Menelaus tells Telemachus about hiding in the horse with the bravest of the Argives and Odysseus. He tells how Helen came to see the horse and, suspecting a trap, called to the men inside, mimicking their wives. One man, Anticlus, was about to answer her. However, Odysseus put his hands over the mouth of Anticlus and forced him to keep quiet until Helen had gone.
In Book 4 of the Odyssey, Telemachus is in Sparta. He is visiting Menelaus, the king of Sparta, in order to find out more information about his father Odysseus, who has been missing ever since the Trojan War started twenty years earlier.
They entertain Telemachus and tell him stories about the homecomings of different Greek heroes. They also tell him that Odysseus is most likely imprisoned on the isle of Calypso. The wooden horse comes up when Menelaus begins talking about the Trojan War itself, and the method by which the Greeks won the war.
The winning strategy was crafted by Odysseus himself. He is often thought to be the cleverest man on the Greek expedition. His idea was to build a giant wooden horse, hide an elite force of soldiers inside, and trick the Trojans into bringing the horse inside the city walls itself. The Greeks knew that they had to penetrate the city walls of Troy in order to even have a chance of winning the war. They built the horse (a symbol of Troy) in three days.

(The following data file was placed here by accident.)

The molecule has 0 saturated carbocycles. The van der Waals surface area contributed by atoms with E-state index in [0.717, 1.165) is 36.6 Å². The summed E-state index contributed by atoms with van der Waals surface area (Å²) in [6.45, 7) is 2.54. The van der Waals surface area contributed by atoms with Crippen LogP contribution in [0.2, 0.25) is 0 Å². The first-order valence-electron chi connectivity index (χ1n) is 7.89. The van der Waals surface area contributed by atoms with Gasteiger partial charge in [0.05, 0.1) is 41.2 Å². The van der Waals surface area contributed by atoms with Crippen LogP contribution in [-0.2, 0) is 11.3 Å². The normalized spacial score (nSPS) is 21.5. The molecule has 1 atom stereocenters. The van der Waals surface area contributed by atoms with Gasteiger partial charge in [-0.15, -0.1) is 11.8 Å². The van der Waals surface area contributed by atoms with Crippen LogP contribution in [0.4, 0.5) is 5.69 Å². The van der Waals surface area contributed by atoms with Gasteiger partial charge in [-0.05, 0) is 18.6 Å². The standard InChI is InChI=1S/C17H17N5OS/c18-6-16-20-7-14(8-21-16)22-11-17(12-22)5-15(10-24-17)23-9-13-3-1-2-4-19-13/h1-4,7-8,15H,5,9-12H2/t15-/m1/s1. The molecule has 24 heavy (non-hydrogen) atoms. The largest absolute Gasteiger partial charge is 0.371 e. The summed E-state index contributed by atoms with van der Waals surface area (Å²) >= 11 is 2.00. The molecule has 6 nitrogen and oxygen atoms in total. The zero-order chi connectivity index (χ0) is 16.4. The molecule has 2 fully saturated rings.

Then they hid, leaving the horse on the beach with one Greek solider, Sinon. Sinon lies to the Trojans who come to investigate, telling them that the Greeks have all given up and sailed home. The horse is a gift for Athena, as retribution for destroying her Trojan temple. Sinon also says that they built it as large as they could so the Trojans wouldn't be able to bring it into their city. The Trojans, of course, see this as a challenge. They wheel the horse inside of the city. There are several warnings that the horse is a trick, but the Trojans ignore them all. Even Helen of Troy suspects that there are Greek soldiers inside of the horse. She imitates the voices of several of the Greek soldiers' wives. One Greek almost responds, but Odysseus claps his hand over the man's mouth. That night, the Greek soliders leave the horse and sack the entire city.